Email updates

Keep up to date with the latest news and content from BMC Cancer and BioMed Central.

Open Access Highly Accessed Research article

Differential expression of anterior gradient gene AGR2 in prostate cancer

Erin L Maresh1, Vei Mah1, Mohammad Alavi1, Steve Horvath23, Lora Bagryanova, Emily S Liebeskind45, Laura A Knutzen6, Yong Zhou6, David Chia17, Alvin Y Liu45 and Lee Goodglick17*

Author Affiliations

1 Department of Pathology and Laboratory Medicine, David Geffen School of Medicine, University of California, Los Angeles, 10833 Le Conte Ave., Los Angeles, CA 90095, USA

2 Department of Biostatistics, David Geffen School of Medicine, University of California, Los Angeles, 10833 Le Conte Ave., Los Angeles, CA 90095, USA

3 Department of Human Genetics, David Geffen School of Medicine, University of California, Los Angeles, 10833 Le Conte Ave., Los Angeles, CA 90095, USA

4 Department of Urology, University of Washington, 1959 NE Pacific St., Seattle, WA 98195, USA

5 Institute for Stem Cell and Regenerative Medicine, University of Washington, 1959 NE Pacific St., Seattle, WA 98195, USA

6 Institute for Systems Biology, University of Washington, 1959 NE Pacific St., Seattle, WA 98195, USA

7 Jonsson Comprehensive Cancer Center, David Geffen School of Medicine, University of California, Los Angeles, 10833 Le Conte Ave., Los Angeles, CA 90095, USA

For all author emails, please log on.

BMC Cancer 2010, 10:680  doi:10.1186/1471-2407-10-680

Published: 13 December 2010

Abstract

Background

The protein AGR2 is a putative member of the protein disulfide isomerase family and was first identified as a homolog of the Xenopus laevis gene XAG-2. AGR2 has been implicated in a number of human cancers. In particular, AGR2 has previously been found to be one of several genes that encode secreted proteins showing increased expression in prostate cancer cells compared to normal prostatic epithelium.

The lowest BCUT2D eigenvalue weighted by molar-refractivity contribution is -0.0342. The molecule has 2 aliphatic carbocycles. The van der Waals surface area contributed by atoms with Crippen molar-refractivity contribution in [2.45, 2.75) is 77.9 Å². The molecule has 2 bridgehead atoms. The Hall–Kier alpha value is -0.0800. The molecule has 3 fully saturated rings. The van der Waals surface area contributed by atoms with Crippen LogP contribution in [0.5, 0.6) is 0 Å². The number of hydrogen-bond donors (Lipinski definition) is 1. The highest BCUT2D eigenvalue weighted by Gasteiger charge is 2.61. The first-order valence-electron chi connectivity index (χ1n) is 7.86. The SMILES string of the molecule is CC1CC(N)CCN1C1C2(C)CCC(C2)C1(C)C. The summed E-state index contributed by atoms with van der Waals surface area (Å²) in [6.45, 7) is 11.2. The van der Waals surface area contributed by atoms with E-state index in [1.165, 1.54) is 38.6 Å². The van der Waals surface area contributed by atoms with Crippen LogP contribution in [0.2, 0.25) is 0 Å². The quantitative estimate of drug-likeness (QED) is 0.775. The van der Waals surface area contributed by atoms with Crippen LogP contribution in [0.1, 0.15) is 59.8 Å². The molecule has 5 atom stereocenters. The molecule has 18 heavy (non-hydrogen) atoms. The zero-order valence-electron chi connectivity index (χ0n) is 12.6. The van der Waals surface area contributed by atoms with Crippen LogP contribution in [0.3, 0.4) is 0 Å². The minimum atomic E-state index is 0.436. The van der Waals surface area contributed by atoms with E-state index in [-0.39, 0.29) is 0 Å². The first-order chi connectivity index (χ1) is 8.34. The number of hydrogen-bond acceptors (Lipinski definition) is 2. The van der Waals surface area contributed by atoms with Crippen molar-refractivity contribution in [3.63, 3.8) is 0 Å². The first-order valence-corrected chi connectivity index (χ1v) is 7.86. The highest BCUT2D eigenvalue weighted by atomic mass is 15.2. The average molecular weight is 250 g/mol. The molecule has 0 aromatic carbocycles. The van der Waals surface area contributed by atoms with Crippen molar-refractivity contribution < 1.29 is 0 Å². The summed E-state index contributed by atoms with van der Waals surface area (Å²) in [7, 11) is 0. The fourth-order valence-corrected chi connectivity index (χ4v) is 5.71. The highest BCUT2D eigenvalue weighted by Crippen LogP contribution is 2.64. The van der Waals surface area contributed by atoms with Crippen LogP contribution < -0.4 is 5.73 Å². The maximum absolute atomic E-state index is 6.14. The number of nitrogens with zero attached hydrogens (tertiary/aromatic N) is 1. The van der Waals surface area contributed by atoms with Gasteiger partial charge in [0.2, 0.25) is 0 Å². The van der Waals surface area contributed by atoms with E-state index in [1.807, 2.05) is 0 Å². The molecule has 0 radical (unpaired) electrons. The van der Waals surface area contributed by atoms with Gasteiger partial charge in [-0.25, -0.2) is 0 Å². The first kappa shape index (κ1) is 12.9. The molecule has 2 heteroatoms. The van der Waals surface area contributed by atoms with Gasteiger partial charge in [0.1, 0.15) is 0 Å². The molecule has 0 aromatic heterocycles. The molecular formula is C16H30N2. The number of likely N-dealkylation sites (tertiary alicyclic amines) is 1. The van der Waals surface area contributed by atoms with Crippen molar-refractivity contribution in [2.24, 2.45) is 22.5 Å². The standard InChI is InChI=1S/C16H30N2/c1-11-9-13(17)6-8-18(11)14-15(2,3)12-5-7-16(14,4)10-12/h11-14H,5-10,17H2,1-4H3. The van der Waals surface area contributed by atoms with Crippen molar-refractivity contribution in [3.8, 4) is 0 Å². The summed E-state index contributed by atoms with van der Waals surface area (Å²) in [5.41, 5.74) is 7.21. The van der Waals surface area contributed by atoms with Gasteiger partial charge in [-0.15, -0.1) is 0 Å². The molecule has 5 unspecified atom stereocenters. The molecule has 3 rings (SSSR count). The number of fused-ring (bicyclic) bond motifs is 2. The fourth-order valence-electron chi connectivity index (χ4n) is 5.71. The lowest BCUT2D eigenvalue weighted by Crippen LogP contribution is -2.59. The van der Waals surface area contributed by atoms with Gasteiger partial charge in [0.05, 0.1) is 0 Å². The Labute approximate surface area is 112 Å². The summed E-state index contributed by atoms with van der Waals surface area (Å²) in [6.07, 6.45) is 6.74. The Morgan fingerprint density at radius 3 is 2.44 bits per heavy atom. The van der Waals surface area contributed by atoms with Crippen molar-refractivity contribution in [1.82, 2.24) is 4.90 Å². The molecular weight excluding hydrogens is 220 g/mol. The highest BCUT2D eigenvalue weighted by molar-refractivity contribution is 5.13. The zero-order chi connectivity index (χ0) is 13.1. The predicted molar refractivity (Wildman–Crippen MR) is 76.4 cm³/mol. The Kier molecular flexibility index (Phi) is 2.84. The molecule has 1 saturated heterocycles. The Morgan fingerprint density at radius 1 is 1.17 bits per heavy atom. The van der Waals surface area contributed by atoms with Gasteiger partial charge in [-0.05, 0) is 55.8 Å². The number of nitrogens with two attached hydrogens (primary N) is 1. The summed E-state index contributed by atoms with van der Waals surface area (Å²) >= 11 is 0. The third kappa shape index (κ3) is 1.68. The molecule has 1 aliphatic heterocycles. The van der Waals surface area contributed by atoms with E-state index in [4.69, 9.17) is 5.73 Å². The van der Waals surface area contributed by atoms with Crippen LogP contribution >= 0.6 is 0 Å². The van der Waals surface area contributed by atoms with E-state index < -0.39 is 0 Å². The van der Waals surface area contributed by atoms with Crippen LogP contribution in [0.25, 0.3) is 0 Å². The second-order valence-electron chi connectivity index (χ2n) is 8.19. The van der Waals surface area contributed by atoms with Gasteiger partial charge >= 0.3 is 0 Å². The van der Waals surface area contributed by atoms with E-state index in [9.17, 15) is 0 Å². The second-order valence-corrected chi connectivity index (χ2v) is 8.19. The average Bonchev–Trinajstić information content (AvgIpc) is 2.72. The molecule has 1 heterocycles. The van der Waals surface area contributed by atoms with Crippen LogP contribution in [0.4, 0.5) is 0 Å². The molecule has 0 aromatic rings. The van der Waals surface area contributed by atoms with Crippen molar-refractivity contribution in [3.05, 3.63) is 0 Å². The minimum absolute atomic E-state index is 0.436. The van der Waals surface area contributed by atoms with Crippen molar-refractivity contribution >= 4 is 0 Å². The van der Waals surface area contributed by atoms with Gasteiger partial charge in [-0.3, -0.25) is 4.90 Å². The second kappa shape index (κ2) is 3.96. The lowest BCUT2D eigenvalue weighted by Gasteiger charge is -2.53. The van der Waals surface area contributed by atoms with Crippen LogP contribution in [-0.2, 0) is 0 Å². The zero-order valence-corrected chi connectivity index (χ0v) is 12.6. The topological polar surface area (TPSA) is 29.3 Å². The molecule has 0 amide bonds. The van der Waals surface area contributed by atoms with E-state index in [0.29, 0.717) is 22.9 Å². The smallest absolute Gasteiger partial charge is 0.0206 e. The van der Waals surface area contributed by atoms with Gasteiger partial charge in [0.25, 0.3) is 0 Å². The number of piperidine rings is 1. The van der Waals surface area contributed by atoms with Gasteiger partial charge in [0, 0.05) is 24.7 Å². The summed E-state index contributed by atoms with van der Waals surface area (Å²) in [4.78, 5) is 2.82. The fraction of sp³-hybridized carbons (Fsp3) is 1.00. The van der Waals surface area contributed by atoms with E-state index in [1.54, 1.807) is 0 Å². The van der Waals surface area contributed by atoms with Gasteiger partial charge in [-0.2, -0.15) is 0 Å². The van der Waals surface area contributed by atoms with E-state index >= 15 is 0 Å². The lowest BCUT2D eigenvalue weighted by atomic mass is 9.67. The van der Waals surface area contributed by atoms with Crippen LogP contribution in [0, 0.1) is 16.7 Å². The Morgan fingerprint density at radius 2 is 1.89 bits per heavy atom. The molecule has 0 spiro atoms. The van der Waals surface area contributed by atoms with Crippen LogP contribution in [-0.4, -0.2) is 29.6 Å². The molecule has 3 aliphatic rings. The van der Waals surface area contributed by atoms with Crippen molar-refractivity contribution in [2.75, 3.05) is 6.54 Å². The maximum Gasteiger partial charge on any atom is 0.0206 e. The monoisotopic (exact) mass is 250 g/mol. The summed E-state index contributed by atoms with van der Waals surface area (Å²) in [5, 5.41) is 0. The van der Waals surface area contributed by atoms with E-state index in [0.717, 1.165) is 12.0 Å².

Methods

Gene expression levels of AGR2 were examined in prostate cancer cells by microarray analysis. We further examined the relationship of AGR2 protein expression to histopathology and prostate cancer outcome on a population basis using tissue microarray technology.

Results

At the RNA and protein level, there was an increase in AGR2 expression in adenocarcinoma of the prostate compared to morphologically normal prostatic glandular epithelium. Using a tissue microarray, this enhanced AGR2 expression was seen as early as premalignant PIN lesions. Interestingly, within adenocarcinoma samples, there was a slight trend toward lower levels of AGR2 with increasing Gleason score. Consistent with this, relatively lower levels of AGR2 were highly predictive of disease recurrence in patients who had originally presented with high-stage primary prostate cancer (P = 0.009).

Conclusions

We have shown for the first time that despite an increase in AGR2 expression in prostate cancer compared to non-malignant cells, relatively lower levels of AGR2 are highly predictive of disease recurrence following radical prostatectomy.